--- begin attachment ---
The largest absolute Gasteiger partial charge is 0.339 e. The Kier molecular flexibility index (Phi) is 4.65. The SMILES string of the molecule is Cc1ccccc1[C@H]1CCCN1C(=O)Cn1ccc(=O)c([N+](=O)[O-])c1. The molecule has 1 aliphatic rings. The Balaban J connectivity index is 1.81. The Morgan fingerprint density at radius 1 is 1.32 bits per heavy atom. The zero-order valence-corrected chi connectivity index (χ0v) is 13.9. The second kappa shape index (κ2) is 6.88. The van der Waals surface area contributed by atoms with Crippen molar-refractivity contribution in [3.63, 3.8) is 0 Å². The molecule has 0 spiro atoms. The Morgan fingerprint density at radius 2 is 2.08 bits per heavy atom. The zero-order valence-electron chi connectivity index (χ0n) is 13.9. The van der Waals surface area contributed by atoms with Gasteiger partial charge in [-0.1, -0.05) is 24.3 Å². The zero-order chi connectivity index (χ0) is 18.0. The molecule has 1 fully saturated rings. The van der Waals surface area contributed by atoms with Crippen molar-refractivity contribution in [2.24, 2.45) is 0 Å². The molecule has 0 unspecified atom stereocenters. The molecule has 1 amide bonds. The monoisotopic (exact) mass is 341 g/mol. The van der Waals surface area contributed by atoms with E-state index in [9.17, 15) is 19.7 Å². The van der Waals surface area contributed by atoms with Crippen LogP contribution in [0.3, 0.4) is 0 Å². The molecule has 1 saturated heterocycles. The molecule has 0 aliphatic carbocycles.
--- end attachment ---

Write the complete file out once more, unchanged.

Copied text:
The largest absolute Gasteiger partial charge is 0.339 e. The Kier molecular flexibility index (Phi) is 4.65. The SMILES string of the molecule is Cc1ccccc1[C@H]1CCCN1C(=O)Cn1ccc(=O)c([N+](=O)[O-])c1. The molecule has 1 aliphatic rings. The Balaban J connectivity index is 1.81. The Morgan fingerprint density at radius 1 is 1.32 bits per heavy atom. The zero-order valence-corrected chi connectivity index (χ0v) is 13.9. The second kappa shape index (κ2) is 6.88. The van der Waals surface area contributed by atoms with Crippen molar-refractivity contribution in [3.63, 3.8) is 0 Å². The molecule has 0 spiro atoms. The Morgan fingerprint density at radius 2 is 2.08 bits per heavy atom. The zero-order valence-electron chi connectivity index (χ0n) is 13.9. The van der Waals surface area contributed by atoms with Gasteiger partial charge in [-0.1, -0.05) is 24.3 Å². The zero-order chi connectivity index (χ0) is 18.0. The molecule has 1 fully saturated rings. The van der Waals surface area contributed by atoms with Crippen molar-refractivity contribution in [2.24, 2.45) is 0 Å². The molecule has 0 unspecified atom stereocenters. The molecule has 1 amide bonds. The monoisotopic (exact) mass is 341 g/mol. The van der Waals surface area contributed by atoms with E-state index in [9.17, 15) is 19.7 Å². The van der Waals surface area contributed by atoms with Crippen LogP contribution in [0.3, 0.4) is 0 Å². The molecule has 1 saturated heterocycles. The molecule has 0 aliphatic carbocycles.